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Beyond ‘the Little Years’: Grieving and Rejoicing

Our beautiful daughter just turned five. Our eldest is six. Even though it seems only a year or two ago that we first became parents, it has been six years. And, because we have two children, those hard, early years of sleepless nights, nappies, spit-up, croup, crying, tantrums – gone. 
We have no babies, or toddlers, or preschoolers in the house.
It truly is hard to believe. I remember thinking that, with a newborn in my arms, the feeling of being dead tired would last forever… I couldn’t imagine feeling normal. I couldn’t imagine going to bed past nine o’clock and sleeping all the way through. Staying up to 10.30pm, enjoying a hobby, sleeping well, and rising just before eight? Couldn’t even contemplate it.
Yet, here we are. We are officially out of ‘the little years’. 
The past six months my baby-radar has been going ballistic. Friends have been having number three. I’ve taken on running the Creche at church on Sundays. Babies have been just everywhere. 
And I’ve been looking at our beautiful daughter, reaching five, intelligent and a light that fills a room, no longer the cuddly, demanding baby from a few years ago. And our son, tall and funny and boisterous, seeming older than his six years. 
Everything in me has been: I want more! 
But, unfortunately, having more babies just isn’t a safe option for us. It grieves us, but we have accepted it for awhile now. Sometimes though, when that deep maternal need to give life, to nuture, and to love arises – it can feel hard. Not only do I grieve not having any more children, but now that Rosalie is five, I grieve just all the things that come with those little years.
Yes, I haven’t forgotten how hard it was. I know too well. And it’s not like we don’t have hard times now, either. I’m still deep in character training, showing their hearts and hands how to love others more than themselves. And, we’ve thrown homeschooling into the mix.
But things are different now. Not a breeze, at all. I think, there is just more breathing space. Less demanding physically, but still emotionally whole-hearted.
I don’t have any sage advice for those still in the trenches. But I do have one encouragement: it does get easier. I promise. 
Increment, by increment, little pockets of margin appear in your life again. Sleep comes, bottoms don’t need to be wiped, water can be fetched without me, even seatbelts can be buckled in without my help. Tantrums, heart issues, and all those things abound. But, with more breathing space, there is more of an ability to step back and think about things, rather than react. Life is less of survival.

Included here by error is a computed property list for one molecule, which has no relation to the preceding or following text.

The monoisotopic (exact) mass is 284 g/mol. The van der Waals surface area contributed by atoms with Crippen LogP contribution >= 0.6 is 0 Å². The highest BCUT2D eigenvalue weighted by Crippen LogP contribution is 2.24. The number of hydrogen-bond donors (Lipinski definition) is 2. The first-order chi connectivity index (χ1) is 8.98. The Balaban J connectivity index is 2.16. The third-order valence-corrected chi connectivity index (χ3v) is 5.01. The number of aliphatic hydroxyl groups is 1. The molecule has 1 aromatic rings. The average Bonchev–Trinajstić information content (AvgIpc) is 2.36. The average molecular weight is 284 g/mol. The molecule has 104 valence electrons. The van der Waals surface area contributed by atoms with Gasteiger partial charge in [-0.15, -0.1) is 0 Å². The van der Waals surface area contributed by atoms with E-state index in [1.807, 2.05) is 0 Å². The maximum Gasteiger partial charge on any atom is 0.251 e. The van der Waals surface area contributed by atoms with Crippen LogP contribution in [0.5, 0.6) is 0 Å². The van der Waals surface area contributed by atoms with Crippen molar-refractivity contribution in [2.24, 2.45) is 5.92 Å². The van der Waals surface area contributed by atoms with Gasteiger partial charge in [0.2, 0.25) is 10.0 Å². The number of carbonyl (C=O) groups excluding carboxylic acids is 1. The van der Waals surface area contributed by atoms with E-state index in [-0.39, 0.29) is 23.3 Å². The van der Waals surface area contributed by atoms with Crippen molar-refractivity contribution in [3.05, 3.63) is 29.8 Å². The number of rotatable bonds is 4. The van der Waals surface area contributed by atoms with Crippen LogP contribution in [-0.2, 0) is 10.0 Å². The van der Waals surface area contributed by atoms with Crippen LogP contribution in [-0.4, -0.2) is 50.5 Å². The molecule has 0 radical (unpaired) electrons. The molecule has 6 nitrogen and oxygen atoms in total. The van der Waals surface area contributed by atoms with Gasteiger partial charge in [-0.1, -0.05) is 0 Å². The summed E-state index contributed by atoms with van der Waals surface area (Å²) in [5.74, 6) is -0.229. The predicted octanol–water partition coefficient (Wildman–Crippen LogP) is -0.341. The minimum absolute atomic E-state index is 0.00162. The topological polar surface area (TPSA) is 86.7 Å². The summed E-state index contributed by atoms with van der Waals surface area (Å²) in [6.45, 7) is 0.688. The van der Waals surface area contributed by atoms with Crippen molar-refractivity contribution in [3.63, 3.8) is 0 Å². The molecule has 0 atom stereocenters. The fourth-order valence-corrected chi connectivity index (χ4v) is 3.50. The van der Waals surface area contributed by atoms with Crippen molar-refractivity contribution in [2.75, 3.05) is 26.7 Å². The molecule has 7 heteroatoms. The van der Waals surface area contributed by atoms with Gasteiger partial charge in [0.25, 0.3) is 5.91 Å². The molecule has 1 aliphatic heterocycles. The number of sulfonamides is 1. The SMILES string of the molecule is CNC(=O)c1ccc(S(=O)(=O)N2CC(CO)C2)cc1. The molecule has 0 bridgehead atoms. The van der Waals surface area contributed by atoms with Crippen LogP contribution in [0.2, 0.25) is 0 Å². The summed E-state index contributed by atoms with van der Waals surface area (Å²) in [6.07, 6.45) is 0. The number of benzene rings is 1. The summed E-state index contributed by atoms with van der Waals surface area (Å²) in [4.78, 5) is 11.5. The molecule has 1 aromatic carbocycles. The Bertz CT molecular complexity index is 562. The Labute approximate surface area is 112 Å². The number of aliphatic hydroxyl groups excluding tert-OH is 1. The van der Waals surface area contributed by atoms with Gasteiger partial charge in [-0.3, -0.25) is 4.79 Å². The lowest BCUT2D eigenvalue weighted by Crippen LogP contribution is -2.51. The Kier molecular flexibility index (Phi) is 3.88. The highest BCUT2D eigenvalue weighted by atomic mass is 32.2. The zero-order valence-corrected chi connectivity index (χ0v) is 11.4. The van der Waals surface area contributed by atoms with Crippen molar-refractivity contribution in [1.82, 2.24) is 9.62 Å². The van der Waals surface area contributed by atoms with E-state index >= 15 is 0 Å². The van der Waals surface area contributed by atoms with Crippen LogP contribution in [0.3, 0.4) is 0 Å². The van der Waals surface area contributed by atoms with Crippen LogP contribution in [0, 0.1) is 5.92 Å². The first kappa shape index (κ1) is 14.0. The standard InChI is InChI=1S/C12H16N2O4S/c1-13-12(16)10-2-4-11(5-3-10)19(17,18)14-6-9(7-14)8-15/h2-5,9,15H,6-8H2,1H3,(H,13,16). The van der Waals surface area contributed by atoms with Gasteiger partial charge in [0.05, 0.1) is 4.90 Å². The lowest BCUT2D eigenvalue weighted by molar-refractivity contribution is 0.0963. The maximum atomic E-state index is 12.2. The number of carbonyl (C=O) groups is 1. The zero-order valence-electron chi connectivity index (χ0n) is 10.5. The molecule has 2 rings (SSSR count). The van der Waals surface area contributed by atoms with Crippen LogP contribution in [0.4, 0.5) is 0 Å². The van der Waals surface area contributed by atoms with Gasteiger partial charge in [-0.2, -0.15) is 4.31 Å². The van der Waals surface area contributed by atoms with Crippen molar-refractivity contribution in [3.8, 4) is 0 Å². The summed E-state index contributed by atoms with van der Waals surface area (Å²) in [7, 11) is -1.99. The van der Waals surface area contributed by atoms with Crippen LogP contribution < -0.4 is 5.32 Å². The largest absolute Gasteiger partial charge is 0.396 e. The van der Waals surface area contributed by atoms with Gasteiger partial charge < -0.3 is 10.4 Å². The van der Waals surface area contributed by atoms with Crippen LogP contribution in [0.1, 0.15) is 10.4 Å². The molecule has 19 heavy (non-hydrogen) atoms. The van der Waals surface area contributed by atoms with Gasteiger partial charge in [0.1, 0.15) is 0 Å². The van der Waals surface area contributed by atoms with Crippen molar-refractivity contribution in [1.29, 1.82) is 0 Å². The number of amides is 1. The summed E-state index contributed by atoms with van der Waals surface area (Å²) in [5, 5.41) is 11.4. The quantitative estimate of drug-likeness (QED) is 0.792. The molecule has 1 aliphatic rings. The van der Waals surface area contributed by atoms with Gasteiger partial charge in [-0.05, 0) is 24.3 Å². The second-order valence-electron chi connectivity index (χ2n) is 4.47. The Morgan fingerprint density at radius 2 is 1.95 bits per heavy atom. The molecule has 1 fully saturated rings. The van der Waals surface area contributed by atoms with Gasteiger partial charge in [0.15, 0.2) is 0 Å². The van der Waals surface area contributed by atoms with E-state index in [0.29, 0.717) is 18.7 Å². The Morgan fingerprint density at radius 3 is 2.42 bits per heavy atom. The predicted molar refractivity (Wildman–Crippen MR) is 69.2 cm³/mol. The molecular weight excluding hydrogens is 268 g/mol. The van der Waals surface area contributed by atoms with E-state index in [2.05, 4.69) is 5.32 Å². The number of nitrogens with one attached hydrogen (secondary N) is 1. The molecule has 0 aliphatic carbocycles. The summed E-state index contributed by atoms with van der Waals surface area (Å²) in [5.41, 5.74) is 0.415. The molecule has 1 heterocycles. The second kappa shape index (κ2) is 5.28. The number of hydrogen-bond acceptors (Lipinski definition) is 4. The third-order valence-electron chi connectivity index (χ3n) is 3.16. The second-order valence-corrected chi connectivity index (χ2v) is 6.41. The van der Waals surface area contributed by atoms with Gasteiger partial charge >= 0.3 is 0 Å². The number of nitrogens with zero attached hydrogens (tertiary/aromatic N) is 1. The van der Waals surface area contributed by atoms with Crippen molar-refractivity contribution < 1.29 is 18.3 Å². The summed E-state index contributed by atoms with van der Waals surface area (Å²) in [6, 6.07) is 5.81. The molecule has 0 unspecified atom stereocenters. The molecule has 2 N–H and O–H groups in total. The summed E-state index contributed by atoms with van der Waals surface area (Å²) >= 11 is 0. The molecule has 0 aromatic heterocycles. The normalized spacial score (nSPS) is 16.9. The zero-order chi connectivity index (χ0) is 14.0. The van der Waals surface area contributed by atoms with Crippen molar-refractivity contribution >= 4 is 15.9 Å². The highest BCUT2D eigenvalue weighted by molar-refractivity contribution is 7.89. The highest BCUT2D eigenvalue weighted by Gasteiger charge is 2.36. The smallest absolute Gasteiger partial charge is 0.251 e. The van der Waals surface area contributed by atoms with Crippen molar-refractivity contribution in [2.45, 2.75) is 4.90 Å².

So, as I grieve chubby toes and round eyes looking up as a baby is fed, I also rejoice in the new stage we are in. There are now little people that I spend my days with. Little people with thoughts, opinions, ideas, and legitimate concerns. And that is so wonderful.
Instead of days of baby talk, we now have meaningful conversation. Instead of board books, it’s Harry Potter or Paddington. There are jokes, we hold hands on our walks, lots of games of UNO. Our days are full and fun, together. There is slightly more equal footing.
Anyway, these are just some thoughts that have been swirling in my head of late. Nothing ground-breaking for motherhood. But, a mother’s heart all the same. 
I hope it is encouraging to one mother, out there, who was like me – wondering where her life had gone. I promise you though, your life hasn’t gone. Just a new one has been made and, fully and completely, a better life than before. You just need to embrace it and not run away from the hard things. 

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2 responses to “Beyond ‘the Little Years’: Grieving and Rejoicing”

  1. I know exactly where your coming from. It's still very busy, but there's more breathing space. My youngest is six now and I'm missing the little years. But it is a lot of fun having big kids that can take longer hikes and make their own cereal, and who have opinions and ideas of their own. And I have a little more time to enjoy my hobbies again.

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  2. Yes, the blessings that come from slightly older children does make the transition sweeter! Now I do have time to pursue hobbies too, and hopefully some more blogging!

    Like

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